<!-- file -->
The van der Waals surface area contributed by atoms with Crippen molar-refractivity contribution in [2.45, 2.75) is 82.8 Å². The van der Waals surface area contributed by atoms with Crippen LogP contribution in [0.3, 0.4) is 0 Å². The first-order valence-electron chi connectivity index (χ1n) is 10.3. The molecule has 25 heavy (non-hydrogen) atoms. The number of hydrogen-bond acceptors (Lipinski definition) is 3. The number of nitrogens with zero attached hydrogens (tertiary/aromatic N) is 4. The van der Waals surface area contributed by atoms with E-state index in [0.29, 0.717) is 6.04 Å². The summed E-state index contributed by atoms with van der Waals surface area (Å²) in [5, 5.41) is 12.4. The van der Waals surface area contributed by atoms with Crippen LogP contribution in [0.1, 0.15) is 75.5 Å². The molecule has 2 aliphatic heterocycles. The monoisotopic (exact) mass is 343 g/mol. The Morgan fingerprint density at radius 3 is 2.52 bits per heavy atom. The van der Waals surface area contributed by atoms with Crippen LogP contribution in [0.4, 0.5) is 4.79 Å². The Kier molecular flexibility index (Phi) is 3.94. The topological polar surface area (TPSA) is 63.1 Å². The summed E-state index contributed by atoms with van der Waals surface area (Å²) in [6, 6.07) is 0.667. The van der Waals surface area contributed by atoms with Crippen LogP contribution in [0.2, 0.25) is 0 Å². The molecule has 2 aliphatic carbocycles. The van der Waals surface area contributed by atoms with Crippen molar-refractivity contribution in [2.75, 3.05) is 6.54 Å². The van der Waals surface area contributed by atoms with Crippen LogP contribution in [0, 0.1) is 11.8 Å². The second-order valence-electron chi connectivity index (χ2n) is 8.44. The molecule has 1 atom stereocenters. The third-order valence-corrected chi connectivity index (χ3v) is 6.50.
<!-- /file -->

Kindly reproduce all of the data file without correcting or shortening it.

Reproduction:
The van der Waals surface area contributed by atoms with Crippen molar-refractivity contribution in [2.45, 2.75) is 82.8 Å². The van der Waals surface area contributed by atoms with Crippen LogP contribution in [0.3, 0.4) is 0 Å². The first-order valence-electron chi connectivity index (χ1n) is 10.3. The molecule has 25 heavy (non-hydrogen) atoms. The number of hydrogen-bond acceptors (Lipinski definition) is 3. The number of nitrogens with zero attached hydrogens (tertiary/aromatic N) is 4. The van der Waals surface area contributed by atoms with E-state index in [0.29, 0.717) is 6.04 Å². The summed E-state index contributed by atoms with van der Waals surface area (Å²) in [5, 5.41) is 12.4. The van der Waals surface area contributed by atoms with Crippen LogP contribution in [0.1, 0.15) is 75.5 Å². The molecule has 2 aliphatic heterocycles. The monoisotopic (exact) mass is 343 g/mol. The Morgan fingerprint density at radius 3 is 2.52 bits per heavy atom. The van der Waals surface area contributed by atoms with Crippen LogP contribution in [0.4, 0.5) is 4.79 Å². The Kier molecular flexibility index (Phi) is 3.94. The topological polar surface area (TPSA) is 63.1 Å². The summed E-state index contributed by atoms with van der Waals surface area (Å²) in [6, 6.07) is 0.667. The van der Waals surface area contributed by atoms with Crippen LogP contribution in [0.2, 0.25) is 0 Å². The molecule has 2 aliphatic carbocycles. The van der Waals surface area contributed by atoms with Crippen molar-refractivity contribution in [2.75, 3.05) is 6.54 Å². The van der Waals surface area contributed by atoms with Crippen LogP contribution in [0, 0.1) is 11.8 Å². The second-order valence-electron chi connectivity index (χ2n) is 8.44. The molecule has 1 atom stereocenters. The third-order valence-corrected chi connectivity index (χ3v) is 6.50.